Due to a lack of pigment in her eyes caused by albinism, eight-month-old Louise suffers from nystagmus, a condition that results in poor vision. Until two months ago Louise was never fully able to see her own mother, but that all changed when she got her first pair of glasses.
I have to say—I got a feeling I am going to win in the long run, but I want to be part of the zeitgeist, too. I want to support young girls who are in their 20s now and tell them: You’re not just imagining things. It’s tough. Everything that a guy says once, you have to say five times. Girls now are also faced with different problems. I’ve been guilty of one thing: After being the only girl in bands for 10 years, I learned—the hard way—that if I was going to get my ideas through, I was going to have to pretend that they—men—had the ideas. I became really good at this and I don’t even notice it myself. I don’t really have an ego. I’m not that bothered. I just want the whole thing to be good. And I’m not saying one bad thing about the guys who were with me in the bands, because they’re all amazing and creative, and they’re doing incredible things now. But I come from a generation where that was the only way to get things done. So I have to play stupid and just do everything with five times the amount of energy, and then it will come through.
When people don’t credit me for the stuff I’ve done, it’s for several reasons. I’m going to get very methodical now! [laughs] One! I learned what a lot of women have to do is make the guys in the room think it was their idea, and then you back them up. Two! I spend 80% of the writing process of my albums on my own. I write the melodies. I’m by the computer. I edit a lot. That for me is very solitary. I don’t want to be photographed when I’m doing that. I don’t invite people around. The 20% of the album process when I bring in the string orchestras, the extras, that’s documented more. That’s the side people see. When I met M.I.A., she was moaning about this, and I told her, “Just photograph yourself in front of the mixing desk in the studio, and people will go, ‘Oh, OK! A woman with a tool, like a man with a guitar.’” Not that I’ve done that much myself, but sometimes you’re better at giving people advice than doing it yourself. I remember seeing a photo of Missy Elliott at the mixing desk in the studio and being like, a-ha!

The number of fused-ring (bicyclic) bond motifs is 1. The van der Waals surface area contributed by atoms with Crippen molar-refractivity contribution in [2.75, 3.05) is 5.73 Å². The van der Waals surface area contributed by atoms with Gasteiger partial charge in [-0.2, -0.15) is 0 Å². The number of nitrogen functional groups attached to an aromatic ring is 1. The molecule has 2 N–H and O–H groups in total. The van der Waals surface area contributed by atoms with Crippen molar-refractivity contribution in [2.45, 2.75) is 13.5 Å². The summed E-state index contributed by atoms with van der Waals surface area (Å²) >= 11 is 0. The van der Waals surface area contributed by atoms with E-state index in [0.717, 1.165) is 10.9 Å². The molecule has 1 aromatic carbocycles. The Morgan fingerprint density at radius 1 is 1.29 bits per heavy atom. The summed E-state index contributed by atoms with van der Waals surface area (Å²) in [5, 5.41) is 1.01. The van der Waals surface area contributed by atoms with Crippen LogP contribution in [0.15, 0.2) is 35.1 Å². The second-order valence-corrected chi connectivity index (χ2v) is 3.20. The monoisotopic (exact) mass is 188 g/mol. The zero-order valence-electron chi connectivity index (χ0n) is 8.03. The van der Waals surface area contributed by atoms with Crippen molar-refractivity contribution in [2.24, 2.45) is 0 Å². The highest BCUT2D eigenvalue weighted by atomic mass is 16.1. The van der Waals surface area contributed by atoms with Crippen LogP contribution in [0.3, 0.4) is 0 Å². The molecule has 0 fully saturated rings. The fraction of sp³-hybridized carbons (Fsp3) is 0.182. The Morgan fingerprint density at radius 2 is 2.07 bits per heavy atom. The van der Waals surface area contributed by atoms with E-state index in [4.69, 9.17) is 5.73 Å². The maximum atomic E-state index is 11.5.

It’s a lot of what people see. During a show, because there are people onstage doing the other bits, I’m just a singer. For example, I asked Matmos to play all the beats for the Vespertine tour, so maybe that’s kind of understandable that people think they made them. So maybe it’s not all sexist evil. [laughs] But it’s an ongoing battle. I hope it doesn’t come across as too defensive, but it is the truth. I definitely can feel the third or fourth feminist wave in the air, so maybe this is a good time to open that Pandora’s box a little bit and air it out.